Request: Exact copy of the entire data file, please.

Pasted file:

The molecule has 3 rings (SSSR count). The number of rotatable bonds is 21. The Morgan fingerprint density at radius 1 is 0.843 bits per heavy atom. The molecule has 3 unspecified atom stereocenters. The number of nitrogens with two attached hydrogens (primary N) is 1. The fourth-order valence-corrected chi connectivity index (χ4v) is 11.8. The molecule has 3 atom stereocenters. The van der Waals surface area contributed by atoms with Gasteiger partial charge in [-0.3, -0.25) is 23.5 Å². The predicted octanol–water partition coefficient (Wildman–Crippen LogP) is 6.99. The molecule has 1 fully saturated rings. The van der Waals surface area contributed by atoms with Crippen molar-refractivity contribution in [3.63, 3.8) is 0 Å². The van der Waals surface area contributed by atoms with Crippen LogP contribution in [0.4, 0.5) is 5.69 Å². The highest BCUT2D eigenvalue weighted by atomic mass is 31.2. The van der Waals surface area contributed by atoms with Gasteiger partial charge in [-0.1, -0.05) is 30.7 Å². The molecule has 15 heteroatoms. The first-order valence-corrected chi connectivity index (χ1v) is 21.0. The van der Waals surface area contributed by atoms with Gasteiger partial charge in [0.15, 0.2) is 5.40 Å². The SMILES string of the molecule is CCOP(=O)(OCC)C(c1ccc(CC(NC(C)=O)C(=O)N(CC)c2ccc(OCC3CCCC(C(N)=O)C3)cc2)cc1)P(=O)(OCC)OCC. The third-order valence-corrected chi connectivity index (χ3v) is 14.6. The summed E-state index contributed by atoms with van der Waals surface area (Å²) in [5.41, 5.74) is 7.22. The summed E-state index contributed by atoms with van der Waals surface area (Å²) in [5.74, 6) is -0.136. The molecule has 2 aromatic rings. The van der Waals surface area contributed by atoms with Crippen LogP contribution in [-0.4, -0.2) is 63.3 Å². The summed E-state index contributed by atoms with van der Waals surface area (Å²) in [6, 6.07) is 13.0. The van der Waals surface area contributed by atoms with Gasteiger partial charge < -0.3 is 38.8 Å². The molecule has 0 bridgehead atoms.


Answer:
The molecule has 3 rings (SSSR count). The number of rotatable bonds is 21. The Morgan fingerprint density at radius 1 is 0.843 bits per heavy atom. The molecule has 3 unspecified atom stereocenters. The number of nitrogens with two attached hydrogens (primary N) is 1. The fourth-order valence-corrected chi connectivity index (χ4v) is 11.8. The molecule has 3 atom stereocenters. The van der Waals surface area contributed by atoms with Gasteiger partial charge in [-0.3, -0.25) is 23.5 Å². The predicted octanol–water partition coefficient (Wildman–Crippen LogP) is 6.99. The molecule has 1 fully saturated rings. The van der Waals surface area contributed by atoms with Crippen molar-refractivity contribution in [3.63, 3.8) is 0 Å². The van der Waals surface area contributed by atoms with Crippen LogP contribution in [0.4, 0.5) is 5.69 Å². The highest BCUT2D eigenvalue weighted by atomic mass is 31.2. The van der Waals surface area contributed by atoms with Gasteiger partial charge in [-0.1, -0.05) is 30.7 Å². The molecule has 15 heteroatoms. The first-order valence-corrected chi connectivity index (χ1v) is 21.0. The van der Waals surface area contributed by atoms with Gasteiger partial charge in [0.15, 0.2) is 5.40 Å². The SMILES string of the molecule is CCOP(=O)(OCC)C(c1ccc(CC(NC(C)=O)C(=O)N(CC)c2ccc(OCC3CCCC(C(N)=O)C3)cc2)cc1)P(=O)(OCC)OCC. The third-order valence-corrected chi connectivity index (χ3v) is 14.6. The summed E-state index contributed by atoms with van der Waals surface area (Å²) in [5.41, 5.74) is 7.22. The summed E-state index contributed by atoms with van der Waals surface area (Å²) in [5.74, 6) is -0.136. The molecule has 2 aromatic rings. The van der Waals surface area contributed by atoms with Crippen LogP contribution in [-0.4, -0.2) is 63.3 Å². The summed E-state index contributed by atoms with van der Waals surface area (Å²) in [6, 6.07) is 13.0. The van der Waals surface area contributed by atoms with Gasteiger partial charge < -0.3 is 38.8 Å². The molecule has 0 bridgehead atoms.